Elijah & Elisha

The account of Elijah’s final days found in 2 Kings 1 -2 tells a story with echoes to other characters and themes of Scripture. This blog post will differ from my usual style as I explore some of these “echoes”.

Elijah 02

ELIJAH = John the Baptizer

Malachi 4:5 predicts that “[God] will send the prophet Elijah to you before that great and dreadful day of the Lord comes“.

Jesus himself in Matthew 11:14 says of John, “If you are willing to accept it, he is the Elijah who was to come.

Like John, Elijah spent a lot of time as a lone voice in the wilderness. Even the description of Elijah sounds a lot like John:

  • He had a garment of hair and had a leather belt around his waist.” The king said, “That was Elijah the Tishbite.” (2 Kings 1:8)
  • John’s clothes were made of camel’s hair, and he had a leather belt around his waist. His food was locusts and wild honey. (Matt 3:4)

Elijah’s primary ministry was challenging the ungodliness of King Ahab and his wife Jezebel. John ultimately died for challenging the ungodliness of King Herod and his wife.

ELISHA = Jesus

Unlike Elijah, Elisha spends a lot of time mentoring a large group referred to as “the sons of the prophets”.
Miracles were a mainstay of Elisha’s ministry. In 2 Kings 4, Elisha multiplies food and brings a dead boy back to life. In chapter 5 he heals Naaman of leprosy and in chapter 6 causes an axehead to float on water. Even in death Elisha’s grave gave new life to dead man. (2 Kings 13:20-21)

While John had some disciples, Jesus had his famous group of 12 disciples and his less well know group of 70. He didn’t locate his ministry in the wilderness. He went to the people.
Jesus’ ministry was also characterised by miracles. In Matthew 14 after the death of John the Baptizer Jesus multiplies food to feed 5,000, then walks on water. In chapter 9 he raises a dead girl back to life, heals blind and mute men, and casts out demons. Jesus’ empty tomb promises life top all humanity.

ELIJAH = Jesus & ELISHA = Disciples

  • Elijah calls Elisha to leave his oxen and come follow him. (1 Kings 1:19-21) Jesus calls his disciples to leave their fishing nets and come follow him (Matt 4:18-22).
  • Elisha requests “a double portion of your spirit” from Elijah. (2 Kings 2:9) Jesus promised his disciples the presence of the Holy Spirit after his death. (Matt 14:15-19)
  • Elijah was taken up to the heavens while Elisha watched. (2 Kings 2:11) Jesus was also “taken up before their very eyes, and a cloud hid him from their sight. (Acts 1:9)
  • The sons of the prophets could recognise that “The spirit of Elijah is resting on Elisha.” (2 Kings 2:15) Likewise, when Peter and John were hauled before the court, the religious leaders “saw their courage… and they took note that these men had been with Jesus.” (Acts 4:13)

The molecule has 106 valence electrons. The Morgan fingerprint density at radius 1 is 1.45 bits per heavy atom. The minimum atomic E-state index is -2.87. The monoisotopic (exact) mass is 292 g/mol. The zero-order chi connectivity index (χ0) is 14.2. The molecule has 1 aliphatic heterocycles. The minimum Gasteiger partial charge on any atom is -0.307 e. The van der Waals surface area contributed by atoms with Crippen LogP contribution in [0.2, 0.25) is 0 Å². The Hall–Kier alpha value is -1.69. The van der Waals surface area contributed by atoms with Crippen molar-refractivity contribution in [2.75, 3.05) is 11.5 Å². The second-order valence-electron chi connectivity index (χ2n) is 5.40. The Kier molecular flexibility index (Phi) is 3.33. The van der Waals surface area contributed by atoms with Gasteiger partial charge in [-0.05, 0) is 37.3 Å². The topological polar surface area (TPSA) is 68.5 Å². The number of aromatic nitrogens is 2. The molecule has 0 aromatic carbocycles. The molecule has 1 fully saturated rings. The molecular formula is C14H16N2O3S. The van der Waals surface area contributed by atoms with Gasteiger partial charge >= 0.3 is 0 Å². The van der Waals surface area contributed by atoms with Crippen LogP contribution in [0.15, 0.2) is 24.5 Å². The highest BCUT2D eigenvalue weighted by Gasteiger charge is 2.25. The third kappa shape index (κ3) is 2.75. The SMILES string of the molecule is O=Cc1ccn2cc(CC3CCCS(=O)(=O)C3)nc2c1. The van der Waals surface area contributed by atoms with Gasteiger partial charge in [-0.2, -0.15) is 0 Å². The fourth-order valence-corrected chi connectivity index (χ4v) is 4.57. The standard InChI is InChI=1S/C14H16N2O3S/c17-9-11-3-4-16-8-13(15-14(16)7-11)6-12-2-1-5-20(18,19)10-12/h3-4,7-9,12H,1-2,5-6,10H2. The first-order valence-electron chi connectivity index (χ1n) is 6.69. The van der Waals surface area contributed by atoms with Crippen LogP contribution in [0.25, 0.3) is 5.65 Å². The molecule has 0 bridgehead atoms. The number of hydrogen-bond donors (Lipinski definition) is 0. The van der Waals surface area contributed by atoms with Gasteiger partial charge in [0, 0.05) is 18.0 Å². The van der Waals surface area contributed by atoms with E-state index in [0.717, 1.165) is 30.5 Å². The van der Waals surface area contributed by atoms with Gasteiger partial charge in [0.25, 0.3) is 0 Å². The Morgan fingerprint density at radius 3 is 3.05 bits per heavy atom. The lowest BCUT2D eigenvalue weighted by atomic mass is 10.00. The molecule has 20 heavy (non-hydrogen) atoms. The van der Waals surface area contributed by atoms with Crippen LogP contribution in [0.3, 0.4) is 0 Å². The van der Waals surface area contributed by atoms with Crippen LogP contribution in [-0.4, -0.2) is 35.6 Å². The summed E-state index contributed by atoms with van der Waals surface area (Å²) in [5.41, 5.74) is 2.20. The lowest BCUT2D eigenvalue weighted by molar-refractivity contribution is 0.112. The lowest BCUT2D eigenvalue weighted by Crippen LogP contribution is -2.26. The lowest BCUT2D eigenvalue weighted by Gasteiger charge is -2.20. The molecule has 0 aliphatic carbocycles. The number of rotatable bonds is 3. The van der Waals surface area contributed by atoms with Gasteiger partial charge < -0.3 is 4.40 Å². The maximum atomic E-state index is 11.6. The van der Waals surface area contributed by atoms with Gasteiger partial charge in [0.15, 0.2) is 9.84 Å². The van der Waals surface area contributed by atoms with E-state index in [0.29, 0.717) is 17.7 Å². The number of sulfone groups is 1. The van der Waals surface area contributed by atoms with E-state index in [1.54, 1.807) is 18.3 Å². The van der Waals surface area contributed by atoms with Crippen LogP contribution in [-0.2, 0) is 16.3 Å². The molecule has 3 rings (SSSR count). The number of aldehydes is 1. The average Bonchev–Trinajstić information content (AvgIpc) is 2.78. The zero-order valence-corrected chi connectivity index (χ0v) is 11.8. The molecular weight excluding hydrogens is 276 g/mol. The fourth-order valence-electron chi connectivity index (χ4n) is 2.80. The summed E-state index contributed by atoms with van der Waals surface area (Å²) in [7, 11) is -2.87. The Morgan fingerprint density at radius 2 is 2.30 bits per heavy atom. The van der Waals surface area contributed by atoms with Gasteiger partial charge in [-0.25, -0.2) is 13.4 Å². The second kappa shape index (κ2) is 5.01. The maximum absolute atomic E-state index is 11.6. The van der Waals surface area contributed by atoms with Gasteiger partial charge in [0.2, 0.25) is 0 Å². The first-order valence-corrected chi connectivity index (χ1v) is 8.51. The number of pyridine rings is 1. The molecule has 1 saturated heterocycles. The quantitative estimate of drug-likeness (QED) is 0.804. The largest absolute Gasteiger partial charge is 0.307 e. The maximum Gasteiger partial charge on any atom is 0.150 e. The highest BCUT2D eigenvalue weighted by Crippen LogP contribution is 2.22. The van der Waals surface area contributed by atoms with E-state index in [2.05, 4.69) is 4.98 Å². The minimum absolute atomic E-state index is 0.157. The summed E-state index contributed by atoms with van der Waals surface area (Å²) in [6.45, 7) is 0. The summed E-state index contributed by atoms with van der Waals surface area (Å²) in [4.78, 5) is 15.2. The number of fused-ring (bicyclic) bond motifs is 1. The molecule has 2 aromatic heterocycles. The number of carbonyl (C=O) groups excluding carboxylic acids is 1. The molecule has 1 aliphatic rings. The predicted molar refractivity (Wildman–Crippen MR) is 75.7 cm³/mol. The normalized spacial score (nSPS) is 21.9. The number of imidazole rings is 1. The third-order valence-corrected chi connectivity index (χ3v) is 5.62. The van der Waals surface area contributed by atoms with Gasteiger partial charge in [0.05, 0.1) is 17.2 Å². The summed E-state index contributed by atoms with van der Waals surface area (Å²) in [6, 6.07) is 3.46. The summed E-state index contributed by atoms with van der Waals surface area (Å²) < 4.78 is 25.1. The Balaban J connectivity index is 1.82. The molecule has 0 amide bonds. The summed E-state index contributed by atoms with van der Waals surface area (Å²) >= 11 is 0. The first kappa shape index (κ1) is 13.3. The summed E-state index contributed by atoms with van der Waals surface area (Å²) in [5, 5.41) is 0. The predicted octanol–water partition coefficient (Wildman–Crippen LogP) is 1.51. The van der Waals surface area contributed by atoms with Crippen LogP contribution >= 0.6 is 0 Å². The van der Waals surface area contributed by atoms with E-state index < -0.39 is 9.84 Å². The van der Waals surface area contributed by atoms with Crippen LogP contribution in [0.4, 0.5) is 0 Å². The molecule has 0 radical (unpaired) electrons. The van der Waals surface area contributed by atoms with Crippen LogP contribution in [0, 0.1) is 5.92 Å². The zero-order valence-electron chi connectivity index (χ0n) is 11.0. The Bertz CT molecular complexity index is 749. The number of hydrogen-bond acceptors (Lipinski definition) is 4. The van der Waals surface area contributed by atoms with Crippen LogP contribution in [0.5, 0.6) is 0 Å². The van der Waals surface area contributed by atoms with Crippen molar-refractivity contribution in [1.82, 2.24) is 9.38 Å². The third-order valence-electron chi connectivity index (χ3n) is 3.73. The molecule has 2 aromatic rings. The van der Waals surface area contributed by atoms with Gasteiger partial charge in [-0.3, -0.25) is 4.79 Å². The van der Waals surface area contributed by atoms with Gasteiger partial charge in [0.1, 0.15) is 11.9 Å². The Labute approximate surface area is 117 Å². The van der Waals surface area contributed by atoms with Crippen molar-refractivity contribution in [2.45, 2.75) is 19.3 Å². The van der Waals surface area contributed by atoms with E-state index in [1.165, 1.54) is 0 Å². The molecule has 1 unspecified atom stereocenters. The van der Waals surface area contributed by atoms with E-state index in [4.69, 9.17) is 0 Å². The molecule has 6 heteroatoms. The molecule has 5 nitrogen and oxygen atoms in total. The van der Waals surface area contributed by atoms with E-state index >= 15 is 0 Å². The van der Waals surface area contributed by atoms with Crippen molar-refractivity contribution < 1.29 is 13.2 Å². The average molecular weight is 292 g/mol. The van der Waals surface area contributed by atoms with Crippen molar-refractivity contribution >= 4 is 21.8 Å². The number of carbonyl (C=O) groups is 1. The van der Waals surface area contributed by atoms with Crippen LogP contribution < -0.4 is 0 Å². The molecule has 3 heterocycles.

• Receiving Elijah’s spirit meant that Elisha would continue his ministry. The church as the body of Christ continues the ministry of Christ even to this day.

ELIJAH = Moses

Elijah’s consistent opposition to King Ahab mirrors Moses’ confrontation with Pharaoh. When Pharoah was defeated and his son died, Moses left Egypt passing through the Red Sea on dry land.

2 Kings 1 opens with the death of Ahab and his son Ahaziah. With Ahaziah dead Elijah leaves the land crossing the Jordan River on dry land. This was a triumphal kind of “exodus moment” for Elijah.

Both Moses and Elijah’s lives end on the eastern bank of the Jordan River leaving their replacements to complete the mission.

ELISHA = Joshua

Joshua entered Canaan to claim it for God by crossing the Jordan River on dry ground. Elisha also commences his ministry to reclaim the soul of Israel for Yahweh by crossing the Jordan River on dry ground. (2 Kings 2:14)

Joshua’s first stop in Canaan was to destroy and curse Jericho so it could never be rebuilt. (Joshua 6:26) Elisha also headed straight to Jericho only this time God used him to heal the land and provide pure water to the city. (2 Kings 2:19-21)

Joshua’s next conflict was with the city Ai. A close reading shows that the battle took place between the cities of Ai and Bethel. Bethel’s men fought with Ai to resist Joshua. (Joshua 8:9-17) Elisha’s next stop was also Bethel where young men opposed him and challenged his role as God’s prophet. God was again victorious. (2 Kings 23-24)

In light of all these comparisons, the presence of Moses and Elijah with Jesus at his transfiguration make more sense. Not only are Moses and Elijah great men of God, but their lives tell similar stories that came to fulfillment in Jesus. (Matthew 17:1-13)



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